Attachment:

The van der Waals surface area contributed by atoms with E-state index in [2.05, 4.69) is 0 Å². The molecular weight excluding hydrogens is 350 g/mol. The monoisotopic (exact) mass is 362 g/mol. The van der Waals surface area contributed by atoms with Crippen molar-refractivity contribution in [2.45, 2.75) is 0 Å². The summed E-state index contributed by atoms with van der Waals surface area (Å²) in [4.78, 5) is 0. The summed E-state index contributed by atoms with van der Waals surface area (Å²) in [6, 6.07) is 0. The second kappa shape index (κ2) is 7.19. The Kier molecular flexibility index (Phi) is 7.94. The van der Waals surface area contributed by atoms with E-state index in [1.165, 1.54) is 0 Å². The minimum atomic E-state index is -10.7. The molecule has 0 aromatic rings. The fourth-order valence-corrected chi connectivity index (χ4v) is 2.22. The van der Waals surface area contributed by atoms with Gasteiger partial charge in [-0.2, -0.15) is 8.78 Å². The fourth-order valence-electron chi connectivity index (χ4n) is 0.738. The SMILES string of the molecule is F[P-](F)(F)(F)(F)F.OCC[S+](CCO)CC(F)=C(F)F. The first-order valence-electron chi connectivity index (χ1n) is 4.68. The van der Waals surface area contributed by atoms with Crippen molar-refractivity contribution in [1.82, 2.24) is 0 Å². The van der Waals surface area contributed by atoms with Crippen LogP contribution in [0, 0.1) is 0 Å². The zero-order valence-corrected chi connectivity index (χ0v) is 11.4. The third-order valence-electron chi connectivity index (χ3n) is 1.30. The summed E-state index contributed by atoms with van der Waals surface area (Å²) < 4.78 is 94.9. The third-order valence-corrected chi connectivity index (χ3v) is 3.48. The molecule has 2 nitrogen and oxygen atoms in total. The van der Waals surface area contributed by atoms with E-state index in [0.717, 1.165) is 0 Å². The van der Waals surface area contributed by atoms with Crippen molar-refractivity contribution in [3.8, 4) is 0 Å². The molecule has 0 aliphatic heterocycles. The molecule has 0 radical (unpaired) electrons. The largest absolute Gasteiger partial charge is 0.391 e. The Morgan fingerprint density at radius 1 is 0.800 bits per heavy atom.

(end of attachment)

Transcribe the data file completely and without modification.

The van der Waals surface area contributed by atoms with E-state index in [2.05, 4.69) is 0 Å². The molecular weight excluding hydrogens is 350 g/mol. The monoisotopic (exact) mass is 362 g/mol. The van der Waals surface area contributed by atoms with Crippen molar-refractivity contribution in [2.45, 2.75) is 0 Å². The summed E-state index contributed by atoms with van der Waals surface area (Å²) in [4.78, 5) is 0. The summed E-state index contributed by atoms with van der Waals surface area (Å²) in [6, 6.07) is 0. The second kappa shape index (κ2) is 7.19. The Kier molecular flexibility index (Phi) is 7.94. The van der Waals surface area contributed by atoms with E-state index in [1.165, 1.54) is 0 Å². The minimum atomic E-state index is -10.7. The molecule has 0 aromatic rings. The fourth-order valence-corrected chi connectivity index (χ4v) is 2.22. The van der Waals surface area contributed by atoms with Gasteiger partial charge in [-0.2, -0.15) is 8.78 Å². The fourth-order valence-electron chi connectivity index (χ4n) is 0.738. The SMILES string of the molecule is F[P-](F)(F)(F)(F)F.OCC[S+](CCO)CC(F)=C(F)F. The first-order valence-electron chi connectivity index (χ1n) is 4.68. The van der Waals surface area contributed by atoms with Crippen molar-refractivity contribution in [1.82, 2.24) is 0 Å². The van der Waals surface area contributed by atoms with Crippen LogP contribution in [0, 0.1) is 0 Å². The zero-order valence-corrected chi connectivity index (χ0v) is 11.4. The third-order valence-electron chi connectivity index (χ3n) is 1.30. The summed E-state index contributed by atoms with van der Waals surface area (Å²) < 4.78 is 94.9. The third-order valence-corrected chi connectivity index (χ3v) is 3.48. The molecule has 2 nitrogen and oxygen atoms in total. The van der Waals surface area contributed by atoms with E-state index in [0.717, 1.165) is 0 Å². The van der Waals surface area contributed by atoms with Crippen molar-refractivity contribution in [3.8, 4) is 0 Å². The molecule has 0 aliphatic heterocycles. The molecule has 0 radical (unpaired) electrons. The largest absolute Gasteiger partial charge is 0.391 e. The Morgan fingerprint density at radius 1 is 0.800 bits per heavy atom.